Foster Hewitt Memorial Award
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Foster Hewitt Memorial Award
Foster Hewitt Memorial Award
Awarded for"to recognize distinguished members of the radio and television industry who made outstanding contributions to their profession and the game during their career in hockey broadcasting."[1]
LocationHockey Hall of Fame, Toronto, Ontario
CountryCanada
Presented byHockey Hall of Fame
Reward(s)Glass plaque
First awarded1984
Currently held byRick Peckham (2020)[2]

The Foster Hewitt Memorial Award is an annual accolade honoring a member of the ice hockey broadcasting world.[1] It was named for the Canadian hockey radio broadcaster and newspaper journalist Foster Hewitt,[3] and it has been presented every year at a media luncheon ceremony that occurs late in the year at the Hockey Hall of Fame in BCE Place, Toronto, Ontario, Canada since 1984.[4][5] The winner is chosen by a committee of members composed of radio and television figures that make up the NHL Broadcasters' Association.[4][6] It is given "to recognize distinguished members of the radio and television industry who made outstanding contributions to their profession and the game during their career in hockey broadcasting."[1] Each recipient receives a glass plaque,[7] which is put on display in the Hall of Fame's media section.[5] The ceremony associated with the award is staged separately to the induction of players into the Hockey Hall of Fame because media honorees are not considered full inductees.[8][9]

The first four winners were Fred Cusick, Foster Hewitt, Danny Gallivan and René Lecavalier in 1984. The award was given out twice in two further consecutive years to both Budd Lynch and Doug Smith in 1985 and Wes McKnight and Lloyd Pettit the following year.[2] It has presented posthumously on four occasions, to Smith in 1985, McKnight the following year, Dan Kelly in 1989 and Bill Hewitt in 2007.[2][10] Dave Strader was named the recipient in April 2017 but he died of a rare form of bile duct cancer called cholangiocarcinoma on October 1, 2017 before the ceremony to commemorate his career that was held the following month.[11] His three children accepted the award on his behalf.[12] It has been presented to broadcasters who have been affiliated with the CBC Television sports program Hockey Night in Canada seven times, followed by the Montreal Canadiens and the Toronto Maple Leafs on six occasions. The 2020 winner was the Hartford Whalers and Tampa Bay Lightning broadcaster Rick Peckham.[2]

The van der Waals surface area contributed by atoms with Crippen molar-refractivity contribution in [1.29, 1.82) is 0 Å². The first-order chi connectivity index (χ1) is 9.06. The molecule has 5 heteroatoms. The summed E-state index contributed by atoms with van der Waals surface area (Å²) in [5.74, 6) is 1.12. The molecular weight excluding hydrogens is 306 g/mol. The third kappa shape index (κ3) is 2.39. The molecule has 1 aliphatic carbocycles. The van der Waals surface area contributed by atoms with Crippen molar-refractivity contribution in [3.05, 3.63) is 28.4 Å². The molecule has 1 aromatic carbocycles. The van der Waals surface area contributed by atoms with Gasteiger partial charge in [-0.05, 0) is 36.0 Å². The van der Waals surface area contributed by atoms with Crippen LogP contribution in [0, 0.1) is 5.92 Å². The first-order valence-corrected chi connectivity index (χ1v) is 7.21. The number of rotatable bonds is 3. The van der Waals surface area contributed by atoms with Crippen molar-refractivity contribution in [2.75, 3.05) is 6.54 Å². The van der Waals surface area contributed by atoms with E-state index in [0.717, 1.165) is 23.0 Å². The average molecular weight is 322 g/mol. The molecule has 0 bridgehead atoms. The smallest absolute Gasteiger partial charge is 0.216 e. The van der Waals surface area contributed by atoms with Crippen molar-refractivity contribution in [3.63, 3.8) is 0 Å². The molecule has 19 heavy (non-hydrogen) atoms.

Inductees

Key
Posthumous award Indicates posthumous award
Recipients of the Foster Hewitt Memorial Award[2]
Year Image Recipient Affiliation Ref
1984 -- Fred Cusick Boston [2]
A black and white photograph of Foster Hewitt sitting on a chair in front of a desk Foster Hewitt Toronto
-- Danny Gallivan Montreal
Rene Lecavalier on the right speaking to a colleague to his right on a 1947 radio program René Lecavalier
1985 -- Budd Lynch Detroit [13]
-- Doug SmithPosthumous award Montreal [2]
1986 -- Wes McKnightPosthumous award Toronto
-- Lloyd Pettit Chicago
1987 -- Bob Wilson Boston
1988 -- Dick Irvin Jr. Montreal
1989 -- Dan KellyPosthumous award St. Louis, Hockey Night in Canada
1990 -- Jiggs McDonald Atlanta, New York Islanders, Los Angeles [14]
1991 -- Bruce Martyn Detroit [15]
1992 A side view of Jim Robson speaking to a crowd and holding a microphone in his right hand Jim Robson Vancouver, Hockey Night in Canada [16]
1993 -- Al Shaver Minnesota [17]
1994 -- Ted Darling Buffalo [18]
1995 -- Brian McFarlane Hockey Night in Canada [2]
1996 Bob Cole looking at the camera while wearing a black baseball cap on his head and spectacles over his eyes Bob Cole [19]
1997 -- Gene Hart Philadelphia [20]
1998 Howie Meeker in Toronto Maple Leafs uniform holding a trophy in his right hand in a black and white photograph Howie Meeker Hockey Night in Canada, TSN [2]